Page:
Trigger Slept Here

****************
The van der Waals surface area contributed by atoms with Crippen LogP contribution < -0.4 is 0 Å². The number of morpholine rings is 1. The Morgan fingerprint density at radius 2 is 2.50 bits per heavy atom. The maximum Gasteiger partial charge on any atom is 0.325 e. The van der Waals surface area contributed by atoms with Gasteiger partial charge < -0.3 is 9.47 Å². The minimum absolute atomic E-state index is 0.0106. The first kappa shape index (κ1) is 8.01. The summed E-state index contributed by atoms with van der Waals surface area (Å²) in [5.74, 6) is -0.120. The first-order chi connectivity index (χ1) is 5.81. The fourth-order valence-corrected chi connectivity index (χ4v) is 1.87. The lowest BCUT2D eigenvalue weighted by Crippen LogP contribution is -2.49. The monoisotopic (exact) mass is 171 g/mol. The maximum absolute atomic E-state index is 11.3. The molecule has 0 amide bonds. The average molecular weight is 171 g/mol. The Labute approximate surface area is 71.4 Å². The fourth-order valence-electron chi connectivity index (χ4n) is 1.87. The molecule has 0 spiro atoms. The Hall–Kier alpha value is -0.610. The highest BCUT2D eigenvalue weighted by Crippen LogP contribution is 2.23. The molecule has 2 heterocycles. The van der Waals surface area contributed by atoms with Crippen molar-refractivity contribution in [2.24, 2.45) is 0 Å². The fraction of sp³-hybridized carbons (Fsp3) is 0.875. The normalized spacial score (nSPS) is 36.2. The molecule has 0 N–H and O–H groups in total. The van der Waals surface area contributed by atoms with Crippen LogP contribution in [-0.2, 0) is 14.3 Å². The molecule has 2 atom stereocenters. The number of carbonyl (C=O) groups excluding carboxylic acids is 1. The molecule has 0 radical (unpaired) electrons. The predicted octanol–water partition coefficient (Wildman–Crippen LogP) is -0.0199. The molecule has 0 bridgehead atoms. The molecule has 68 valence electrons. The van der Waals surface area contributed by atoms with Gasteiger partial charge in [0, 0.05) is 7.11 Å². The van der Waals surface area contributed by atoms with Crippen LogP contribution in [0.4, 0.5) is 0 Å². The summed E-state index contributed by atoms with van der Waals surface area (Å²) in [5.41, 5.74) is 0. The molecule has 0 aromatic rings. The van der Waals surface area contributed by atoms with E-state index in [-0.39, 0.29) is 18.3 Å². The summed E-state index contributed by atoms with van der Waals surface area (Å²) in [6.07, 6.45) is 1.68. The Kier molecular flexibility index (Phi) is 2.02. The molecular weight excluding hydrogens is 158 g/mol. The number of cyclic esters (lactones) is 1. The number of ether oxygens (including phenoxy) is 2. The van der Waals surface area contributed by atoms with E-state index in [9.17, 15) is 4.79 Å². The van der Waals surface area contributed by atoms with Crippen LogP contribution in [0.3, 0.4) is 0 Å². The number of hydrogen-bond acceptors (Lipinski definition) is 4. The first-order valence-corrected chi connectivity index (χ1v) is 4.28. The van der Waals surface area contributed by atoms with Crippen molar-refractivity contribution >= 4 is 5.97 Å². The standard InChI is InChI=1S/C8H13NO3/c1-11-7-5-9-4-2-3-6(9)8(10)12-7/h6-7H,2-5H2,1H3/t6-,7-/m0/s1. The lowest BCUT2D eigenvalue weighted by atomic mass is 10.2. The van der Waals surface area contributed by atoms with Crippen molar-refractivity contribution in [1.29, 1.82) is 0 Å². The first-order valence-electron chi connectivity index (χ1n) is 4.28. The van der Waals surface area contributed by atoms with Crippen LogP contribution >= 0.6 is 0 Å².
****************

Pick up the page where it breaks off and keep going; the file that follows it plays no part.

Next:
Every town has in it’s history the famous and the infamous. West Rockhill is no different. We have had famous residents and visitors to our area. Some are locally famous and others globally. One of our more famous visitors was non other than Trigger and Roy Rogers. Roy Rogers visited West Rockhill many times. He was said to have visited the Grand View Hospital Lawn Fete as well, as coming to see a good friend. When Roy Rogers was participating in the Philadelphia Rodeos, and traveling onward to Madison Square Garden for personal appearances he would stop to visit his good friend William Hill at the farm on Cathill Road. Trigger would of course accompany him and would be stabled in the barn ( picture below ). William Hill was the owner of the Hill Farm. William Hill meet Roy Rogers through a mutual friend who made rodeo costumes.There have been many questions about where Trigger was born and raised, and what farm Roy Rogers purchased him from. Every town wants to embrace Trigger as their own. West Rockhill is no different. We at the West Rockhill Historical Society have done some research to try to clear up the many legends surrounding Trigger. Trigger is thought to have been born in 1932, but there is no proof of this as he was not registered with any horse association. Trigger first appeared in the movie "The Adventures of Robin Hood” starring Olivia de Havilland and Errol Flynn. Although at the time he was know as Golden Cloud. His next adventure took him to the movie set of a western called “Under the Western Sky” starring a new cowboy called Roy Rogers. Roy Rogers immediately fell in love with Golden Cloud. Roy’s side kick in the movie Smiley Burnette commented that as quick as Golden Cloud was he should be named Trigger. And so an icon was born. The movie became an instant success and the crowds fell in love with both Roy Rogers and Trigger. In the months after the movie premiered Roy contacted the Hudkins Stables in San Diego, Californian and requested if it was possible to purchase Trigger. The Hudkin's stables rented out animals for the movie industry and this is where Trigger came from, according to the existing invoice. The purchase price was $2500. At this time Roy Rogers made only $75 a week, but he loved Trigger and realized that the horse had helped make him a star, and so the life of Roy Rogers and Trigger began. Trigger and Roy stared in 88 movies, 100 episodes of the Roy Rogers show, and countless personal appearances and rodeos. Roy Rogers became concerned at the difficult schedule that was required of Trigger and began to look for another horse that could serve as a double for Trigger. So as not to upset his young fans Roy Rogers never spoke of using doubles, he wished for them to believe they were meeting the one and only Trigger. Roy Rogers bought many palominos that served as double’s for Trigger. Roy Rogers did in fact buy a palomino horse from the Hill Farm in West Rockhill. Whether he used this horse as one of the many doubles for Trigger we will never know, but in essence every palomino horse Roy Rogers owned could have stood in for Trigger at one time or another. Trigger died in 1965 at the age of 33. Trigger was stuffed and on display at the Roy Rogers museum until 2001 when he was put up for auction and sold for $250,000 to a Nebraska cable TV network. So this is the historical truth about where Trigger came from.